RARE BLONDE: Ivoire de Balmain (1979)

Image

 

 

 

One Sunday morning, Duncan and I went to a Cassavetes retrospective in Tokyo. Although it was something of an effort to get up so early to be at the cinema by 10.40am, I knew it would be worth it. Having seen ‘Opening Night’ (1977) twice before, but never on the big screen, I knew that it would be a rare opportunity to gaze at the mesmerizing face of possibly my favourite actress, Gena Rowlands, who, as the character Myrtle Gordon – a confused, emotionally flailing star, plunges willingly into a masochistic rabbit hole of self-doubt, hallucination and tragedy in the pursuit of theatrical technique and authenticity.

 

The first time I saw the film I was alone. It was Autumn, about twelve years ago, and I had never even heard of Cassavetes. I had just randomly picked the film from a video shop in Fujisawa, and sat down on the tatami to watch it as the crisp October sun dappled on the garden outside. A shadowy melancholia was present already in the room, and this set the mood perfectly for a film that had me wide-eyed in love: I had never seen anything so seamless, and while stylized and oddball, so real. It was the ultimate ‘star gone mad’ film, and somewhat tediously and obviously perhaps on my part perhaps, I reached out for my vintage miniature of Ungaro’s Diva (a gorgeously rich Turkish rose chypre), this forming the scented backdrop to the film (eyes on the screen, back of hand attached to nose: a frequent pose in my cinematic viewing).  I have forever associated its rich complexity with Ms Rowlands ever since: this WAS the smell of Opening Night for me.The character – glamorous, chic, fiercely intelligent and feeling, but troubled and angry (and rightly so), I imagined would wear a scent that is full bodied and carnal at heart, yet with an unpenetrable enamel of enigma at surface.

 

Watching that day, enraptured by the beauty of this film and totally unable to take my eyes off Gena Rowlands: the flick of those hard-hitting blue eyes, her thick, blonde-curled hair, that alabaster skin, another perfume suddenly floated up into my consciousness, particularly in the scene where she is about to ascend in the elevator with Ben Gazzara in a long cream fur coat…..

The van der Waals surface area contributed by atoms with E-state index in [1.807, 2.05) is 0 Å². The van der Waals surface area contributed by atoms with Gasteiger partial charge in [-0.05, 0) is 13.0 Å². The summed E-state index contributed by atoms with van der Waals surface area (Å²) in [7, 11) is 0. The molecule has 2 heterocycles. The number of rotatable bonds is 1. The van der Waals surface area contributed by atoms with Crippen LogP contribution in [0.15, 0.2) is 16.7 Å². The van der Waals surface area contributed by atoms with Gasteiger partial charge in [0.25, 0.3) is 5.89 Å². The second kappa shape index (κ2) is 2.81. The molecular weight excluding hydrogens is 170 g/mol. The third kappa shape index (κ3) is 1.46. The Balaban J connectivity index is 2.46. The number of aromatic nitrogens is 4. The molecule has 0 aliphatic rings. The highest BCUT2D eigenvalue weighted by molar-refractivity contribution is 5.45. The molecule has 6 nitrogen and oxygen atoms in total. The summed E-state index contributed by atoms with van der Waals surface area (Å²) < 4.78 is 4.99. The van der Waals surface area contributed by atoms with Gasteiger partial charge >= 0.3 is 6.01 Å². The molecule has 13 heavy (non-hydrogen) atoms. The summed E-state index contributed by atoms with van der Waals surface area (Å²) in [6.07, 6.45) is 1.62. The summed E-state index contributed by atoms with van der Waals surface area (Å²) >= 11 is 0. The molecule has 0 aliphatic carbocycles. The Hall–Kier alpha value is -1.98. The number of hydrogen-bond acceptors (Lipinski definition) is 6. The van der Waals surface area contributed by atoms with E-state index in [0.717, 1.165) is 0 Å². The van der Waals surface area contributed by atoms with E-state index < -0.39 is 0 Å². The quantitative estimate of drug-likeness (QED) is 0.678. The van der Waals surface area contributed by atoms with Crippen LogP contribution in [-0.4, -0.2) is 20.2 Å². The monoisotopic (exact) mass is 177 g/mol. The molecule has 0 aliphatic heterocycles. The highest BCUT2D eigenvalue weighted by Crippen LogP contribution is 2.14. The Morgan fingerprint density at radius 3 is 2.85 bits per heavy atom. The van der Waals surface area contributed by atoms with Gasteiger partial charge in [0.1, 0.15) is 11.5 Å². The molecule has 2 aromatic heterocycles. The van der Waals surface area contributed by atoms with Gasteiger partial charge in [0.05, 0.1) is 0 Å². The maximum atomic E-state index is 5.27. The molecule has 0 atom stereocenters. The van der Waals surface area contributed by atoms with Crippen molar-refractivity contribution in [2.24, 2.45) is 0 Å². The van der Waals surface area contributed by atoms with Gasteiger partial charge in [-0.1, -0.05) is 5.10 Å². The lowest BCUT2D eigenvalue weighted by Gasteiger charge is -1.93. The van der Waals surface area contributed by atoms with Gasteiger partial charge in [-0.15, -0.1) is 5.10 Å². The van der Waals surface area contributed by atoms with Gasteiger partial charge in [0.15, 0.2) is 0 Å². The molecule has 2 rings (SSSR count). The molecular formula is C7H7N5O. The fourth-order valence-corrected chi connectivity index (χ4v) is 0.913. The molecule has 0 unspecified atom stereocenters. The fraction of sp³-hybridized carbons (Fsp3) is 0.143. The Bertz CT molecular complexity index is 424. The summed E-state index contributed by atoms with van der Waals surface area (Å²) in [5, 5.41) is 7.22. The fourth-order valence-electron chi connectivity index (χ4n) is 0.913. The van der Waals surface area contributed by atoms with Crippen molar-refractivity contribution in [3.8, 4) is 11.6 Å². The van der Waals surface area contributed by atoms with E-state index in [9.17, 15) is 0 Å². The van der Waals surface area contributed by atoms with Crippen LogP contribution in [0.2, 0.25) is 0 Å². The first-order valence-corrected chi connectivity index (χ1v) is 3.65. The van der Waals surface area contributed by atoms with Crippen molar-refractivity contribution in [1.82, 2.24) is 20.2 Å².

IVOIRE. Yes! Ivoire de Balmain, that deep, feminine creation from another age when scents were orchestral and beautiful, and embraced the full female corporality, rather than the one-note pink sex bunnies we too often get these days. Thinking about it now, though both perfumes came out after the film, and Diva seemed perfect at the time, the Balmain somehow wins out. Diva is too joyous, too throaty. Ivoire is more brittle and vulnerable, yet so attractive, out of reach.

 

Yes, this is how she would smell.

 

Also because this scent truly strikes me as being a perfume made for blondes. Although I bought it for my (brunette) mother over twenty years ago (having spent an entire day in Birmingham department stores trying out scores of different perfumes to find the ultimate scent for her birthday), she found it too sweet. Too something. Not quite right. And thus I soaked a pale-leather diary I took with me to Rome that year (it still vaguely smells of Ivoire), and everytime I wrote about any experience there, on the train to the coast, on the streets of Testaccio, this scent would waft up and mingle with my associations.

 

 

I first encountered it, though, at Cambridge when I was nineteen. A friend of mine at Queen’s, Dawn – a sybaritic, self-indulgent History of Art student with blonde honey hair who lazed about half the day in shiny cream satin pyjamas – wore this (or the divine Courrèges in Blue) and she always smelled incredible. Quite dazzling. Sweet, soapily fresh, sensual, yet somehow out of reach. Divine. She would send us out for cigarettes and sandwiches on blustery sunny days and for some reason, like idiots we always complied, possessed by the feeling in that room.